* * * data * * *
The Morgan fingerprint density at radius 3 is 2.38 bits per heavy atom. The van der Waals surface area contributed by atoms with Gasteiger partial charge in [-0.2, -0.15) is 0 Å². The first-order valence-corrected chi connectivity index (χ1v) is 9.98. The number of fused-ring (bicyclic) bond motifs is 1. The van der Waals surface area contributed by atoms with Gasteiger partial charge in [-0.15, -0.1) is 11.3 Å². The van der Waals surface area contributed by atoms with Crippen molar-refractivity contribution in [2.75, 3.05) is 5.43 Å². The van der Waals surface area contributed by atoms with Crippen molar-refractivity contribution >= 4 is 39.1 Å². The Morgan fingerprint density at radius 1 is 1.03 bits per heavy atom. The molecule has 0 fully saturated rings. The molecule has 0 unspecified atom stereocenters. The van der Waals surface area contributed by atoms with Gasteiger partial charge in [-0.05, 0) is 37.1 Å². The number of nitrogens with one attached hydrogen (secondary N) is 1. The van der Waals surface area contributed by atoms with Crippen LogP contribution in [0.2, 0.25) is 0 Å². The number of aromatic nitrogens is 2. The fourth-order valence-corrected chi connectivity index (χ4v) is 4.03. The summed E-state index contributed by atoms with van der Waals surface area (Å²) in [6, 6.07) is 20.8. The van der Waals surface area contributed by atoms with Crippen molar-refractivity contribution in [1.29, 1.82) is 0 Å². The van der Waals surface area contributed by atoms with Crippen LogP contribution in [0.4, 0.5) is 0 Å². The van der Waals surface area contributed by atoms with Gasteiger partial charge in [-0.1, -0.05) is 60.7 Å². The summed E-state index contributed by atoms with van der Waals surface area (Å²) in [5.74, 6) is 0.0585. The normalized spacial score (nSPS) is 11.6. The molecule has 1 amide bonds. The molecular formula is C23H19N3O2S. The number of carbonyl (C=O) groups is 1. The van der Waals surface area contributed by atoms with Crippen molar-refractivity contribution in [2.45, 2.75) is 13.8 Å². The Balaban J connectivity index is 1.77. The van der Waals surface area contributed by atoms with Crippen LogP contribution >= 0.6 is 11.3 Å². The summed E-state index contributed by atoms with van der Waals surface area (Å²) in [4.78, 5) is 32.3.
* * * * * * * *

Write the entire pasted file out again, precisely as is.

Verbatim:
The Morgan fingerprint density at radius 3 is 2.38 bits per heavy atom. The van der Waals surface area contributed by atoms with Gasteiger partial charge in [-0.2, -0.15) is 0 Å². The first-order valence-corrected chi connectivity index (χ1v) is 9.98. The number of fused-ring (bicyclic) bond motifs is 1. The van der Waals surface area contributed by atoms with Gasteiger partial charge in [-0.15, -0.1) is 11.3 Å². The van der Waals surface area contributed by atoms with Crippen molar-refractivity contribution in [2.75, 3.05) is 5.43 Å². The van der Waals surface area contributed by atoms with Crippen molar-refractivity contribution >= 4 is 39.1 Å². The Morgan fingerprint density at radius 1 is 1.03 bits per heavy atom. The molecule has 0 fully saturated rings. The molecule has 0 unspecified atom stereocenters. The van der Waals surface area contributed by atoms with Gasteiger partial charge in [-0.05, 0) is 37.1 Å². The number of nitrogens with one attached hydrogen (secondary N) is 1. The van der Waals surface area contributed by atoms with Crippen LogP contribution in [0.2, 0.25) is 0 Å². The number of aromatic nitrogens is 2. The fourth-order valence-corrected chi connectivity index (χ4v) is 4.03. The summed E-state index contributed by atoms with van der Waals surface area (Å²) in [6, 6.07) is 20.8. The van der Waals surface area contributed by atoms with Crippen molar-refractivity contribution in [1.29, 1.82) is 0 Å². The van der Waals surface area contributed by atoms with Crippen LogP contribution in [0.4, 0.5) is 0 Å². The van der Waals surface area contributed by atoms with Gasteiger partial charge in [-0.1, -0.05) is 60.7 Å². The summed E-state index contributed by atoms with van der Waals surface area (Å²) in [5.74, 6) is 0.0585. The normalized spacial score (nSPS) is 11.6. The molecule has 1 amide bonds. The molecular formula is C23H19N3O2S. The number of carbonyl (C=O) groups is 1. The van der Waals surface area contributed by atoms with Crippen molar-refractivity contribution in [2.45, 2.75) is 13.8 Å². The Balaban J connectivity index is 1.77. The van der Waals surface area contributed by atoms with Crippen LogP contribution >= 0.6 is 11.3 Å². The summed E-state index contributed by atoms with van der Waals surface area (Å²) in [4.78, 5) is 32.3.